by Germaine Greer
Picks & Pans invited feminist firebrand CAMILLE PAGLIA, professor of humanities at the University of the Arts in Philadelphia and author of Sexual Personae and a new volume of essays, Sex, Art and American Culture, to review Greer’s sweeping new study.
Germaine Greer is back. Unfortunately, she’s in a very bad mood. Publication of The Change offers young American women an opportunity to gel to know one of the great lost figures of feminism. When her wonderful first book, The Female Eunuch, was released in 1970, Greer cut a brilliant track across the cultural sky. She was witty, learned, sexy and stylish. In her uproarious debate with Norman Mailer at New York’s Town Hall, she tartly put men in their place and created a sophisticatcd sexual persona for female intelligence that has never been surpassed.
But Greer and feminism took a wrong turn. Within three years, the thrilling vivacity and humor had turned into dreary ranting. As feminist ideology hardened into political correctness in the ’70s, the dazzlingly gifted Greer tragically cheered it on instead of protesting. Her subsequent books, unevenly researched and shot through with dogma, never won Greer the academic respect that once seemed hers for the asking.
The Change, along with Gail Sheehy’s recent best-seller about menopause, The Silent Passage, heralds a major shift in thinking about gender. After more than 20 years of “social constructionism” (which attributes all sexual differences to social conditioning), women are ready to think about nature again. Hormones are back in fashion.
In The Change, Greer searches the lives of prominent women of the past for references to menopause—and finds frustratingly few. She surveys the history of menopause as a medical category and deftly outlines woman’s fantastically complex endocrine system. To relieve menopausal distress, Greer endorses traditional herbal remedies and aromatherapy. She is skeptical about estrogen replacement, which she feels simply postpones the inevitable aging process. She argues that spiritual renewal, not plastic surgery, is menopausal women’s best hope for happiness.
In her most fascinating chapter, Greer transforms the stereotype of the cursing, half-cracked crone or witch into a symbol of elderly women’s solitude, freedom and vision. This will surely prove inspirational to lonely widows or dutiful wives callously abandoned for younger women. But Greer backs away from her aggressive, malicious crone. Her last chapter—glorifying the noble, plucky female spirit bravely carrying on against all odds—is cloyingly sentimental, the kind of airy, uplifting effusion that was a staple of genteel ladies’ magazines in pre-feminist days. She strains for a glowing finale to what is a very dark book.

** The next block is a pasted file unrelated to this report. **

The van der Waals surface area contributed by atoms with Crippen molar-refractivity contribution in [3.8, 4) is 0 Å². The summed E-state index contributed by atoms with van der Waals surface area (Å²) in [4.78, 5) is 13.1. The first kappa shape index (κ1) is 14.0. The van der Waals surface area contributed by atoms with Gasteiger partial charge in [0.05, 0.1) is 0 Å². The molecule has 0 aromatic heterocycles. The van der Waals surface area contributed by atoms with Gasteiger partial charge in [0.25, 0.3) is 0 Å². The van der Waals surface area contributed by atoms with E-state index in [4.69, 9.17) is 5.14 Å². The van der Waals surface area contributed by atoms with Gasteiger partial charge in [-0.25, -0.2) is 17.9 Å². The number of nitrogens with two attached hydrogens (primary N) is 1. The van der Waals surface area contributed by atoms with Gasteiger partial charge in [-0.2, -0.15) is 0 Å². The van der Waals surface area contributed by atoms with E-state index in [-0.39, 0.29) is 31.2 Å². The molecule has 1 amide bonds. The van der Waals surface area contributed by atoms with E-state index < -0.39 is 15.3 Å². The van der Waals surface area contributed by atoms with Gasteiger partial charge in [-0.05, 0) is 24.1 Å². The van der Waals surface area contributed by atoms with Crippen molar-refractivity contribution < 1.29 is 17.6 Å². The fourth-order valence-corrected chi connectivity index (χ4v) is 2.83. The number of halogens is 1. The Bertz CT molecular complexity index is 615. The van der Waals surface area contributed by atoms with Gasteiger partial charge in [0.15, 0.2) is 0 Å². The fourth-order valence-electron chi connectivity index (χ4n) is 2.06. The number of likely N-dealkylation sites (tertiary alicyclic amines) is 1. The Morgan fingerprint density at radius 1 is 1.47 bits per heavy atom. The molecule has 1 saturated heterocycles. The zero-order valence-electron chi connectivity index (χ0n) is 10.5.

The robins and crocuses that suddenly pop up cannot conceal the fact that The Change seethes with vindictive bitterness toward men, who appear only as smelly, grotesque caricatures. Science and medicine are too often maligned here as a greedy, brutal, monolithic “male-supremacist” establishment. There are scattered slaps at “consumer culture,” but no sustained political analysis. And let’s face it: For all her professed socialism, Greer lives like a duchess.
Greer’s glum sense of isolation may owe less to menopause than to her own misjudgments, as well as to a failure to rethink her rigid antimale feminist ideology. When she left the University of Warwick after the heady success of The Female Eunuch, Greer and academe both lost. Outside the discipline of the academic world, Greer’s scholarly skills never developed. Her thinking is always stimulating but tends to dissipate itself in flashy spurts. She recently returned to teaching as an unofficial fellow of Cambridge University, but too much time was wasted.
Whatever the defects of her work, Greer is one of the women of the century. Her sharp tongue, vibrant personality and spiritual odyssey will be just as vivid a hundred years from now as they are today. Indeed, Greer may be an even more powerful figure, freed from the burden of our expectations as her contemporaries and disappointed fans. (Knopf, $24)